Handshake Takes place Amid Ongoing Tension
Provisional Sinn Fein's Martin McGuinness met and shook hands with British monarch
Elizabeth Windsor today, both in private and in the presence of an
official photographer. The unprecented event has provoked protest and
division among Irish nationalists and republicans.
The initial handshake took place in a room within Belfast's Lyric
theatre behind closed doors, and little is known of what took place. A
second encounter, as the British monarch was leaving the theatre, was
recorded by photographers and released to the media.
Windsor is the head of Britain's armed forces, the occupying troops in
the North of Ireland. McGuinness served for many years as a commander
within the Provisional IRA, but is now the Deputy First Minister in the
local power-sharing administration in the north of Ireland.
In a quiet space used by the theater for creative learning, the two met
privately and were joined by Windsor's husband, Philip
Sonderburg-Glucksburg ('Prince Philip' or 'the Duke of Edinburgh') the
North's First Minister Peter Robinson, President Michael D Higgins and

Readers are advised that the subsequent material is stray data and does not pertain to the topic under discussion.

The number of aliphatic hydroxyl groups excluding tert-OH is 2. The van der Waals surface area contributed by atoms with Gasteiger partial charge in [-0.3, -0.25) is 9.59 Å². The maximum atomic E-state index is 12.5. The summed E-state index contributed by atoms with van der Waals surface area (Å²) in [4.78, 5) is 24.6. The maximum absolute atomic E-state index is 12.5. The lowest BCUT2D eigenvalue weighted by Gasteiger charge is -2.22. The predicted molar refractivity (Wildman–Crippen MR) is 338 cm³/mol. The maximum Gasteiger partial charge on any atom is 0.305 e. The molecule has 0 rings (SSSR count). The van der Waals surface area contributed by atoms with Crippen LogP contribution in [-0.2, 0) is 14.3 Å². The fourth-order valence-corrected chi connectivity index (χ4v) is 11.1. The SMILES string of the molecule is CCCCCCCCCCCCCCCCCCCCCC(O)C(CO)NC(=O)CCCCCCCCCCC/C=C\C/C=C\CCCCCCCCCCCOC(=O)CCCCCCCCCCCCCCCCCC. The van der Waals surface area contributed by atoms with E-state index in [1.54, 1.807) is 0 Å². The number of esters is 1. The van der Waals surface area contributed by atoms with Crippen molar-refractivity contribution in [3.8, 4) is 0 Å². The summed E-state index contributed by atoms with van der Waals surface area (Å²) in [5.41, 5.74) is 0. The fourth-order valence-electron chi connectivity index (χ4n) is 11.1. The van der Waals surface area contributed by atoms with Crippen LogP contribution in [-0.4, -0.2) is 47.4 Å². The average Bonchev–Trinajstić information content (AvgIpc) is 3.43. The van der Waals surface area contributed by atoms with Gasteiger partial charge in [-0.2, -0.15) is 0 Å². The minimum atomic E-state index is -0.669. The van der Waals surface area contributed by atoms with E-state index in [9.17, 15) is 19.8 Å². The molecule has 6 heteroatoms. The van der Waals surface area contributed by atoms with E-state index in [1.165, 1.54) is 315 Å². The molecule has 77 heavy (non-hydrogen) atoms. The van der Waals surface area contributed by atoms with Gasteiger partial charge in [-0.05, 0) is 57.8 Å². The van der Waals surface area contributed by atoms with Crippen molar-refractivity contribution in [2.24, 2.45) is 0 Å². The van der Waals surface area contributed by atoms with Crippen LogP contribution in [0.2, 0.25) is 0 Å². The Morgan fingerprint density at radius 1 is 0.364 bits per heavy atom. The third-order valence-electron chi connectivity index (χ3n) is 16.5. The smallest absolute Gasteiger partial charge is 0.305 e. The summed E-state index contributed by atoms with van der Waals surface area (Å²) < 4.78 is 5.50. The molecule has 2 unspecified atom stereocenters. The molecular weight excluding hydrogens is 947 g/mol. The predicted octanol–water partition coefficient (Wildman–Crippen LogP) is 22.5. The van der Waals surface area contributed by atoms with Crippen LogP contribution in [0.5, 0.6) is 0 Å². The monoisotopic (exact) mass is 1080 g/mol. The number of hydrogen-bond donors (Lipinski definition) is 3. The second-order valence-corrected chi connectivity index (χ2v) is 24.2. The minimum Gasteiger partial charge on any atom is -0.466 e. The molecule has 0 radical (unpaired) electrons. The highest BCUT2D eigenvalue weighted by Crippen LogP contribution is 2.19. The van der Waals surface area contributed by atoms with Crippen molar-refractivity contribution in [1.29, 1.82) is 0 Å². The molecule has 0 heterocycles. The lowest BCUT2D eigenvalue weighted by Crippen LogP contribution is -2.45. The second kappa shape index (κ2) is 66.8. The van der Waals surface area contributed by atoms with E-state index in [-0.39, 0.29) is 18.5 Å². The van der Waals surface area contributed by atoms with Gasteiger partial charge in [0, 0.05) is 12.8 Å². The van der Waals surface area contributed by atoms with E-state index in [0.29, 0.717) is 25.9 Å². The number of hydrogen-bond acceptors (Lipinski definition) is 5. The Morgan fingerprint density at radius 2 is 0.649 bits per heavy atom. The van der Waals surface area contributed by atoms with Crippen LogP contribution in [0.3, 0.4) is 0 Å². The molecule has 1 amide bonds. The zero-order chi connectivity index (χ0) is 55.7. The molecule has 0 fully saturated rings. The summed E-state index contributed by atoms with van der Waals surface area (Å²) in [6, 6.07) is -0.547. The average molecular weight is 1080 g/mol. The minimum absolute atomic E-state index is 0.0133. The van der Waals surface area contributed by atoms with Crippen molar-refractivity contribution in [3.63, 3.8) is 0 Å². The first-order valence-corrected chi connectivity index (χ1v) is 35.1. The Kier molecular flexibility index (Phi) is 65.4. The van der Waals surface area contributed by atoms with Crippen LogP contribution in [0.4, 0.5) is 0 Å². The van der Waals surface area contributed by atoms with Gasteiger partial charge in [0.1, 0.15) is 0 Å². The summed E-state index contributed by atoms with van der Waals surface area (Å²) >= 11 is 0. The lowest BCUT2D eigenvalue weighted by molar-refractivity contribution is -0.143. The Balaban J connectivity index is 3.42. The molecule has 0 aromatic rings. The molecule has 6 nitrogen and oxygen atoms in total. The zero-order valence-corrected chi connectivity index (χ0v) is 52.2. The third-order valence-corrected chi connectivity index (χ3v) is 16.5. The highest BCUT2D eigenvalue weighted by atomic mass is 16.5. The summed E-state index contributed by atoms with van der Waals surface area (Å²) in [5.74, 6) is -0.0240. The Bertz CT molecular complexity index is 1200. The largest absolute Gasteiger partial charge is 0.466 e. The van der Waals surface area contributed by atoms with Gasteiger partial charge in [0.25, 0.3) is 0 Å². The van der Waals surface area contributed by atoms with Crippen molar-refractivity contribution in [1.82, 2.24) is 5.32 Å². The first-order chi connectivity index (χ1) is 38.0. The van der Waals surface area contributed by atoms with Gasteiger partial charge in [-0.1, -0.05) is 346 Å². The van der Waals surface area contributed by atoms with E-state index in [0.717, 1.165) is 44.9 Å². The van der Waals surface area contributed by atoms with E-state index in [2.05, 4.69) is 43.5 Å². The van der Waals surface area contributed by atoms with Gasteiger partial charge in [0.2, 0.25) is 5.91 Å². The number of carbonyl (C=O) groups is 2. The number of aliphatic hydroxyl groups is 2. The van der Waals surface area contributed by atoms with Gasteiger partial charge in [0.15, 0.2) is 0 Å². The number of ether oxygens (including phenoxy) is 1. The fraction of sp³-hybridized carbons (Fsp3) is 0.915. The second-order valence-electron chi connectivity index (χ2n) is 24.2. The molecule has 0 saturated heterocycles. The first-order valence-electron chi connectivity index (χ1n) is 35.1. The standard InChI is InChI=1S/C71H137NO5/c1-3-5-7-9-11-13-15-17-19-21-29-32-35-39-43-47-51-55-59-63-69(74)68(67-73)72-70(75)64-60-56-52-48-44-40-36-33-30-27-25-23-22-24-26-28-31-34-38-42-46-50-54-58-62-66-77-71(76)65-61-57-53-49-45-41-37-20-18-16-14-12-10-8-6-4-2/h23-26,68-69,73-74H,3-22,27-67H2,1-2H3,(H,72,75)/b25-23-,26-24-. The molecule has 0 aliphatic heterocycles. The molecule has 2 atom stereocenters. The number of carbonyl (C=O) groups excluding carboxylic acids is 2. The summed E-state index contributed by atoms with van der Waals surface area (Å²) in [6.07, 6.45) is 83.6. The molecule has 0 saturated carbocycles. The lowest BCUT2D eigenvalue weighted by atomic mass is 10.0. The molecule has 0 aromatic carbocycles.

his wife Sabina.
A Sinn Fein spokesman said that in that meeting, Mr McGuinness
"emphasised the need to acknowledge the pain of all victims of the
conflict and their families." He said Mr McGuinness told Windsor that
their meeting was a "powerful signal that peace-building requires
The meeting was seen as a provocative act by some republican groups and
heavy rioting broke out in west Belfast last night. The PSNI said nine
of its members were injured as petrol bombs were thrown near the Falls
The violence followed clashes on Black mountain yesterday as loyalists
attacked nationalist protestors and pulled apart a giant sign erected in
opposition to the queen's visit. There were reports of continuing
disturbances at the same location today.
Twenty thousand loyalists are currently gathering in the grounds of
Stormont parliament buildings for a 'party' to mark the royal visit and
the 60th anniversary of Windsor's coronation.
Photographs of the encounter have been published in the major
international media this afternoon, and most have hailed the event as a
sign of peace in Ireland.